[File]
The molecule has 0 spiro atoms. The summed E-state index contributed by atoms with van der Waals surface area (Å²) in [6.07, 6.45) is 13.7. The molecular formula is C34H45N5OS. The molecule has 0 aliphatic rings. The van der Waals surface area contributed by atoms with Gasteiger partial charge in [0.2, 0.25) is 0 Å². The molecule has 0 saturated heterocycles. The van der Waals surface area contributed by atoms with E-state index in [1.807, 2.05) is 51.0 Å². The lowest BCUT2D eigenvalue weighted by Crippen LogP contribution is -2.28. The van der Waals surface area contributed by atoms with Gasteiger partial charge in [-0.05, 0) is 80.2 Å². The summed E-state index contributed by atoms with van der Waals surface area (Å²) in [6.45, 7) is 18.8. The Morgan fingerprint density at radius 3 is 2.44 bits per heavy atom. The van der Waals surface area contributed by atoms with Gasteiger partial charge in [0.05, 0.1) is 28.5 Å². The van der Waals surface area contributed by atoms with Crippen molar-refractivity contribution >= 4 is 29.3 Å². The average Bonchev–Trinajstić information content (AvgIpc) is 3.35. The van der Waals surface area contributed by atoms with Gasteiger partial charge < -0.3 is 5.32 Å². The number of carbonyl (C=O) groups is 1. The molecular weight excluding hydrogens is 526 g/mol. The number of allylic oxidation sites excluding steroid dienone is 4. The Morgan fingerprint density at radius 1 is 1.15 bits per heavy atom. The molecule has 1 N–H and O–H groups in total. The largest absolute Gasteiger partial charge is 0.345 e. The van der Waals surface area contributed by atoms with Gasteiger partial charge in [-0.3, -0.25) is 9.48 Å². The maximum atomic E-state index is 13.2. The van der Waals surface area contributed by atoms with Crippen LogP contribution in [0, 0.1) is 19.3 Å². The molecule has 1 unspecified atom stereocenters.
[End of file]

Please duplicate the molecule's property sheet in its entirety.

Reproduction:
The molecule has 0 spiro atoms. The summed E-state index contributed by atoms with van der Waals surface area (Å²) in [6.07, 6.45) is 13.7. The molecular formula is C34H45N5OS. The molecule has 0 aliphatic rings. The van der Waals surface area contributed by atoms with Gasteiger partial charge in [0.2, 0.25) is 0 Å². The molecule has 0 saturated heterocycles. The van der Waals surface area contributed by atoms with E-state index in [1.807, 2.05) is 51.0 Å². The lowest BCUT2D eigenvalue weighted by Crippen LogP contribution is -2.28. The van der Waals surface area contributed by atoms with Gasteiger partial charge in [-0.05, 0) is 80.2 Å². The summed E-state index contributed by atoms with van der Waals surface area (Å²) in [6.45, 7) is 18.8. The Morgan fingerprint density at radius 3 is 2.44 bits per heavy atom. The van der Waals surface area contributed by atoms with Gasteiger partial charge in [0.05, 0.1) is 28.5 Å². The van der Waals surface area contributed by atoms with Crippen molar-refractivity contribution >= 4 is 29.3 Å². The average Bonchev–Trinajstić information content (AvgIpc) is 3.35. The van der Waals surface area contributed by atoms with Gasteiger partial charge < -0.3 is 5.32 Å². The number of carbonyl (C=O) groups is 1. The molecular weight excluding hydrogens is 526 g/mol. The number of allylic oxidation sites excluding steroid dienone is 4. The Morgan fingerprint density at radius 1 is 1.15 bits per heavy atom. The molecule has 1 N–H and O–H groups in total. The largest absolute Gasteiger partial charge is 0.345 e. The van der Waals surface area contributed by atoms with Gasteiger partial charge in [-0.3, -0.25) is 9.48 Å². The maximum atomic E-state index is 13.2. The van der Waals surface area contributed by atoms with Crippen LogP contribution in [0, 0.1) is 19.3 Å². The molecule has 1 unspecified atom stereocenters.